Chapter 26:
Equal Employment Opportunity and Employment Discrimination

Updated as of August 2006

In recent years a continuously increasing number of laws and directives have been adopted to cover various aspects of discrimination. These laws have resulted in overlapping coverage and jurisdiction complicating compliance.

The purpose of this publication is to acquaint the employer with the most important laws and directives, and to provide general information about prohibited practices, the enforcement of the laws and reporting requirements. It is not designed to be used as legal advice and any specific situation should be referred to your legal counsel.


Fair Employment and Housing Act California Government Code Section 12900 et seq.)

Originally enacted in 1959 this act has been amended over the years. It now prohibits harassment or discrimination in employment because of:

Age (40 and above)



Creed (all aspects of religious belief, observance and practice)

Denial of family and medical care leave (employers with 50 or more employees)

Disability (mental and physical) including HIV and AIDS

Marital status

Medical condition (cancer, genetic characteristics)

National origin

Pregnancy, childbirth or related medical condition or denial of pregnancy disability leave



Sex (includes gender identity)

Sexual orientation (heterosexuality, homosexuality and bisexuality)


Discrimination based on race, religious creed, color, national origin, ancestry, physical disability, mental disability, medical condition, marital status, sex, age, or sexual orientation includes a perception that the person has any of those characteristics or that the person is associated with a person who has, or is perceived to have, any of those characteristics. Effective January 1, 2003 the grounds for age discrimination were expanded to include the requirement that employers make training and educational opportunities available to older workers.

The enforcement of the provisions lies with the Fair Employment and Housing Commission composed of seven members, appointed by the Governor with the consent of the Senate. The commission is empowered to issue cease and desist orders, which have the same impact as a court order. Additionally, the Commission is charged with the promotion of goodwill through education and public relations. In this latter activity the Commission is promoting the use of affirmative action on a voluntary basis. Complaints must be filed within one year from the date of the alleged discrimination.

Penalties for violations of this law include hiring, reinstatement, and promotion, with or without back pay, damages for emotional distress and attorneys fees.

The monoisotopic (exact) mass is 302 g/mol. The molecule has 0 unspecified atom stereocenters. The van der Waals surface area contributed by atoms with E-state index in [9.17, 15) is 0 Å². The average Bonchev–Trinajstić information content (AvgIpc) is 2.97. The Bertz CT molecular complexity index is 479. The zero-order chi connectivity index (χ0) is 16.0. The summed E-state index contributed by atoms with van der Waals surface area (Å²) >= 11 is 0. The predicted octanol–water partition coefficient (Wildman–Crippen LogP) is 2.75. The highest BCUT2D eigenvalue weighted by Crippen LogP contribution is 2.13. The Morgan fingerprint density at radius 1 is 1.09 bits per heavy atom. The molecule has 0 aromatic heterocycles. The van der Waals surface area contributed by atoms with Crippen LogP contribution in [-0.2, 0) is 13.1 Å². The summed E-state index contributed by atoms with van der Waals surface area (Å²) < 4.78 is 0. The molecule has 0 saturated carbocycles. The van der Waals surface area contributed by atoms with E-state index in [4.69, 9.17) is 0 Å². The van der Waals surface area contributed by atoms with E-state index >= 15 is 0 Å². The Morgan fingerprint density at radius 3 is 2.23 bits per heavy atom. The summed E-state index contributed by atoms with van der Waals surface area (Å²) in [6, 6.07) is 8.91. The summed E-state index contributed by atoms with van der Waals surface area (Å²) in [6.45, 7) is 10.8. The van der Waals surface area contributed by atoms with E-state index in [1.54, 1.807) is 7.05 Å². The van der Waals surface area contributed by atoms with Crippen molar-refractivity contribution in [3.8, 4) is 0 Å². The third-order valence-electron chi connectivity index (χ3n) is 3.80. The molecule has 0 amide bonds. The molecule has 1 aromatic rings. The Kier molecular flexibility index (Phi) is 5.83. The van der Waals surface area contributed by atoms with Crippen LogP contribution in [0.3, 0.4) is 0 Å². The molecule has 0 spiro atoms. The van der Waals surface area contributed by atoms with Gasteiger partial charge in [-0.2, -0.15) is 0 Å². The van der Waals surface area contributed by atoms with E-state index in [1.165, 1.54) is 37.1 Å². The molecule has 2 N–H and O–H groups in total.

Damages may be awarded up to $150,000.

Constitution of the State of California (Article 1 Section 8)

There is a constitutional protection in California for individuals to enter or continue employment in a profession or employment free from discrimination on the basis of "sex, race, creed, or national or ethnic origin." This applies only when an individual is denied entrance to or terminated from a profession or employment. It does not apply to actions taken during the course of employment.

California Equal Pay Law (Labor Code Sections 1197.5 and 1199.5)

This law requires employers to pay equally regardless of sex to employees working in the same establishment where skill, effort, responsibility, and working conditions are substantially the same, except where payment is based on seniority, a merit system, a system based on the quantity or quality of production, or a system or any bona fide factor other than sex. Every employer shall maintain records of the wages, wage rates, job classifications and other terms and conditions of employment for two years.

Employees receiving less than they are entitled to may recover in civil action the balance of the wages due, including interest and an equal amount as damages, together with the costs of the suit and reasonable attorney's fees. Every employer or person acting either individually or as an agent of another person who is guilty of paying a wage less than the rate paid to an employee of the opposite sex is guilty of a misdemeanor and a fine of not more than $10,000 or by imprisonment for up to six months or both.

Discrimination or Discharge for Exercise of Employee Rights (Labor Code Sections 98.6 and 98.7)